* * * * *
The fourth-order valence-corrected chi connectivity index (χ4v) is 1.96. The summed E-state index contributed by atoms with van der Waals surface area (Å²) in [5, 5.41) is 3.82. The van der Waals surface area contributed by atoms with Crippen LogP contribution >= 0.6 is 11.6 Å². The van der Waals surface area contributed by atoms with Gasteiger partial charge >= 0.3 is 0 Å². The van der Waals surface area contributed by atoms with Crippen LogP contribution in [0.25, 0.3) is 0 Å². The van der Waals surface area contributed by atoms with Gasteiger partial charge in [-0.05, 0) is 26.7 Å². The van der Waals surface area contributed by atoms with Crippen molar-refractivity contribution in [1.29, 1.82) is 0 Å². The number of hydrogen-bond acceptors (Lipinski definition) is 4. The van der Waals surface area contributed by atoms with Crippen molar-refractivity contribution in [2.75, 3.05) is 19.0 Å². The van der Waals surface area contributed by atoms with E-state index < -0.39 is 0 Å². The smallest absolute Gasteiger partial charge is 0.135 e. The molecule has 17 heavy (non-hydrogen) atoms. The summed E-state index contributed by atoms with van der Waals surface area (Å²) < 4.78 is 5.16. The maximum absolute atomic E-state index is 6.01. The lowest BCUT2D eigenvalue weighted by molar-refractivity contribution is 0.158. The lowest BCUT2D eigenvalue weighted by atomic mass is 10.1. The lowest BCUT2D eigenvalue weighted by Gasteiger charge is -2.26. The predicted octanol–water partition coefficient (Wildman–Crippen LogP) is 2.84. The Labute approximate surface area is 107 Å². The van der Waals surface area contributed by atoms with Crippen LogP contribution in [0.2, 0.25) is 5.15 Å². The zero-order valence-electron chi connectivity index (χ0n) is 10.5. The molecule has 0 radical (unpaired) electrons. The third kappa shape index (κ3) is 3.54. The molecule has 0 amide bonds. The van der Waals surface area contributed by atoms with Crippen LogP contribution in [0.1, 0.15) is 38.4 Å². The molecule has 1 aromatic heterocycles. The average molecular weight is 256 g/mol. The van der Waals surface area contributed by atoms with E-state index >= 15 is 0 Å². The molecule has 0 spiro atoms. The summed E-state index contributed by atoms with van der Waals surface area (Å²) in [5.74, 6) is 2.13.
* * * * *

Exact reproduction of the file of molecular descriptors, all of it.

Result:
The fourth-order valence-corrected chi connectivity index (χ4v) is 1.96. The summed E-state index contributed by atoms with van der Waals surface area (Å²) in [5, 5.41) is 3.82. The van der Waals surface area contributed by atoms with Crippen LogP contribution >= 0.6 is 11.6 Å². The van der Waals surface area contributed by atoms with Gasteiger partial charge >= 0.3 is 0 Å². The van der Waals surface area contributed by atoms with Crippen LogP contribution in [0.25, 0.3) is 0 Å². The van der Waals surface area contributed by atoms with Gasteiger partial charge in [-0.05, 0) is 26.7 Å². The van der Waals surface area contributed by atoms with Crippen molar-refractivity contribution in [1.29, 1.82) is 0 Å². The number of hydrogen-bond acceptors (Lipinski definition) is 4. The van der Waals surface area contributed by atoms with Crippen molar-refractivity contribution in [2.75, 3.05) is 19.0 Å². The van der Waals surface area contributed by atoms with E-state index < -0.39 is 0 Å². The smallest absolute Gasteiger partial charge is 0.135 e. The molecule has 17 heavy (non-hydrogen) atoms. The summed E-state index contributed by atoms with van der Waals surface area (Å²) < 4.78 is 5.16. The maximum absolute atomic E-state index is 6.01. The lowest BCUT2D eigenvalue weighted by molar-refractivity contribution is 0.158. The lowest BCUT2D eigenvalue weighted by atomic mass is 10.1. The lowest BCUT2D eigenvalue weighted by Gasteiger charge is -2.26. The predicted octanol–water partition coefficient (Wildman–Crippen LogP) is 2.84. The Labute approximate surface area is 107 Å². The van der Waals surface area contributed by atoms with Crippen LogP contribution in [0.2, 0.25) is 5.15 Å². The zero-order valence-electron chi connectivity index (χ0n) is 10.5. The molecule has 0 radical (unpaired) electrons. The third kappa shape index (κ3) is 3.54. The molecule has 0 amide bonds. The van der Waals surface area contributed by atoms with Crippen LogP contribution in [0.1, 0.15) is 38.4 Å². The molecule has 1 aromatic heterocycles. The average molecular weight is 256 g/mol. The van der Waals surface area contributed by atoms with E-state index >= 15 is 0 Å². The molecule has 0 spiro atoms. The summed E-state index contributed by atoms with van der Waals surface area (Å²) in [5.74, 6) is 2.13.